AN: David Kirsh is a genuinely great professor once you get to know him. He seems intimidating to many students new to his teaching style but he’s willing to go above and beyond to accommodate his students if they ask. His teaching method may not be suited for everyone, but he gives students more than enough opportunities to do well in his classes.

VD: My favorite COGS professor is Mary Boyle. She is so passionate about the subjects she teaches, and she makes you feel so inspired. She also has such a diverse background; she has an education in Computer Science and Neuroscience, which I feel is very reflective of what Cognitive Science is.

FY: My favorite professors are Professor Drew Walker and Professor Taylor Scott. Both are super down to earth, great at explaining concepts, and committed to improving their classes for their student’s benefits.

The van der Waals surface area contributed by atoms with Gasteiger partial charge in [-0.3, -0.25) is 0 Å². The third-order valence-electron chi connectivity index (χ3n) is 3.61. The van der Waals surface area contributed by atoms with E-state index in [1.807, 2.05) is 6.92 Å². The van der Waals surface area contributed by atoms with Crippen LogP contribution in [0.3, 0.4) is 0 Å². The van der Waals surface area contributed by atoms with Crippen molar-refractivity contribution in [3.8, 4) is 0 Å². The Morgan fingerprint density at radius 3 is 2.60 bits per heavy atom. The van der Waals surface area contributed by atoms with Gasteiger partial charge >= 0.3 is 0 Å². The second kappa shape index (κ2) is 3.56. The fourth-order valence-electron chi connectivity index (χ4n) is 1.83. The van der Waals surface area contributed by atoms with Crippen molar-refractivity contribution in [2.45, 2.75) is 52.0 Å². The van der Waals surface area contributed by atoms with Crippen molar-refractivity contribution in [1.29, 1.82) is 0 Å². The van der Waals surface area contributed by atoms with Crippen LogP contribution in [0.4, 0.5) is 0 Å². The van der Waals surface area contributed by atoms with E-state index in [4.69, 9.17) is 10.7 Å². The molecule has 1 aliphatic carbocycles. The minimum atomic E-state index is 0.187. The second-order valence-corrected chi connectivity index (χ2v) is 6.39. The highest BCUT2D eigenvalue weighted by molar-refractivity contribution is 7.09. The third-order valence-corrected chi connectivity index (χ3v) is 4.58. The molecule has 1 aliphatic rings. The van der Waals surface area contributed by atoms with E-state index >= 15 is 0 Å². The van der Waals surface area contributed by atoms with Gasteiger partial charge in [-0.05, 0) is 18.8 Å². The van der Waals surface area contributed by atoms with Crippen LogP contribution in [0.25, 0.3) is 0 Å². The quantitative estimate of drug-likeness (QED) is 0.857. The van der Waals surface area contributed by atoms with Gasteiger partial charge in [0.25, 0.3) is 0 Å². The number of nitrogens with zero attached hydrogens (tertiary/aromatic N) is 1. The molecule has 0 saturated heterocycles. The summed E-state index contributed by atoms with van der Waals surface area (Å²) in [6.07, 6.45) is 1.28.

What did you do last summer?

MI: Last year, I had an internship with a startup in Chicago called QualSights. They focus on qualitative research through a mobile platform and analyze consumer behavior. I got to do a lot of UX stuff to help redesign their platform and their website. I also got to learn about different marketing tools to like increase clientele. It was a good experience to see what startup life is really like.

DL: Last summer, I was an editorial intern at the Palo Alto Weekly. I am originally from Palo Alto and had always read the newspaper growing up so it was definitely a really cool experience. I got to write all types of articles, ranging from quick news stories to in-depth feature stories. Working at a newspaper is rewarding because you really learn what is going on in your community and become more aware of issues. I also had the opportunity to interview people from all types of backgrounds and hear their stories.